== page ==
By 1356, Visby had become less important within the Hanseatic community and this had not gone unnoticed by King Valdemar of Denmark who had seen the Hanseatic League become increasing powerful within his own country, angry that he had no control or any say within the trade route it protected, Valdemar made his way to Gotland in the summer of 1361 with an army and landed on the west coast of Gotland on the 27nd July.
By the 27th the army of Valdemar arrived outside the city walls of Visby and it was here that the main attack on the people of Gotland took place. Even with some support from their Estonian neighbours, the badly armed local men were defeated by Valdemar's elite force of only one hundred men. The question that must be asked here is, and remembering Visby's attitude towards the community outside its walls, did its forces make any attempt to support these men or did they watch from the ramparts as the people of Gotland were slaughtered?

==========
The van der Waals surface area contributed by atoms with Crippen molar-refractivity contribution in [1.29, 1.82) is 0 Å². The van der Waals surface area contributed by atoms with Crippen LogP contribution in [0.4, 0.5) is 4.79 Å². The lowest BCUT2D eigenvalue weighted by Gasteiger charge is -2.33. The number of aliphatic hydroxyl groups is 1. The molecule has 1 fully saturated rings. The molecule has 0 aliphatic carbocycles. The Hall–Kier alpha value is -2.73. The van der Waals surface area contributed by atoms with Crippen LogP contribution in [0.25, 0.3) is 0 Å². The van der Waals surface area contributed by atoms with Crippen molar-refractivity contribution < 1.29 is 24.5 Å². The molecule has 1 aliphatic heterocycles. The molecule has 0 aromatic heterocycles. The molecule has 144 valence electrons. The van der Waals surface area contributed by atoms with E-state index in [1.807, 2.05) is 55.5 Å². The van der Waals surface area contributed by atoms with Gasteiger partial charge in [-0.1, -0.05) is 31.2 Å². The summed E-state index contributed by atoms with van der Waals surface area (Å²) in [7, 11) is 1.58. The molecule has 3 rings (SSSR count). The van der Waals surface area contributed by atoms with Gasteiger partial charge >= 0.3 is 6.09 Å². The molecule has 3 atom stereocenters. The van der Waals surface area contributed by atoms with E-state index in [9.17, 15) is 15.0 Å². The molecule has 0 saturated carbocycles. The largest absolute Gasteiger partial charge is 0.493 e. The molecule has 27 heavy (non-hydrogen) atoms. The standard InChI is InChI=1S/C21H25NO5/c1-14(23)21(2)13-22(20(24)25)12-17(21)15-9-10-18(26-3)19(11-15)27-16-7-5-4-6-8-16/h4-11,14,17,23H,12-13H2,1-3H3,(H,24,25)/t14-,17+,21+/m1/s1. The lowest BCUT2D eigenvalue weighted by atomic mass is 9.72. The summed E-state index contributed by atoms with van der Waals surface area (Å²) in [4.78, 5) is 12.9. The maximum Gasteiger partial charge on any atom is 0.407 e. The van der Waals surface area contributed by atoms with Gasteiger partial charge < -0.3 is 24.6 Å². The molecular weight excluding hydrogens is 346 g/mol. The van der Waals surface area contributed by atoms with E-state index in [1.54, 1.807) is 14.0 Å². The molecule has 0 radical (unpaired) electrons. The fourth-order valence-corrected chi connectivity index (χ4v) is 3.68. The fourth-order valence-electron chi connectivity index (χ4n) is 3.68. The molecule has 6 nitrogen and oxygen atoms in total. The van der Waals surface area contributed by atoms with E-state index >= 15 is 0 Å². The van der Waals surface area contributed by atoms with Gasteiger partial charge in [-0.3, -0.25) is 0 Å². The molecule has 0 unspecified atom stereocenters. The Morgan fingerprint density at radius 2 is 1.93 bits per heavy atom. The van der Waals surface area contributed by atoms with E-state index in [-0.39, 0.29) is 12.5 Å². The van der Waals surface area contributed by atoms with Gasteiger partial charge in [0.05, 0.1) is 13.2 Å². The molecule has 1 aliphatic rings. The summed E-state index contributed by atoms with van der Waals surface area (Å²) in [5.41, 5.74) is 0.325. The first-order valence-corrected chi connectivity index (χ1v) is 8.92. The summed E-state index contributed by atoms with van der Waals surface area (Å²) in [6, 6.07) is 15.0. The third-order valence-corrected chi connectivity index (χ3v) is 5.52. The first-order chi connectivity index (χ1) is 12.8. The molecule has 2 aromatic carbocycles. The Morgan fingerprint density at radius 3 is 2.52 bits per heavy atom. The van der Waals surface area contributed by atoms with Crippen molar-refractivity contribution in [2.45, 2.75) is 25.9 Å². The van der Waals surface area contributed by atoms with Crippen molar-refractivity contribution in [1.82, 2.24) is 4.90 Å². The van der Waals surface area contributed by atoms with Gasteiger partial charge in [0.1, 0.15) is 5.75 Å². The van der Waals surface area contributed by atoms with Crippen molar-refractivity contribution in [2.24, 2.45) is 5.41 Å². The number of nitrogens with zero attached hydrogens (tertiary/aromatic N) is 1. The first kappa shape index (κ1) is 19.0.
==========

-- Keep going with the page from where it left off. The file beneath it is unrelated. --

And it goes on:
By the end of the battle, it is thought that nearly two thousand people met their death at the hands of only one hundred men who later went on to kill all those who were injured or dying.
The dead were buried in five mass graves. This was a dreadful loss of Swedish lives, a tragedy in its own right, but even more so as it came only eleven years after the Black Death has struck Sweden. In 1905 the first of these mass graves were excavated and between 1909 and 1928 two more were opened resulting in the find of over one thousand bodies, it is thought that there are many more still within these grave that are, at present, inaccessible.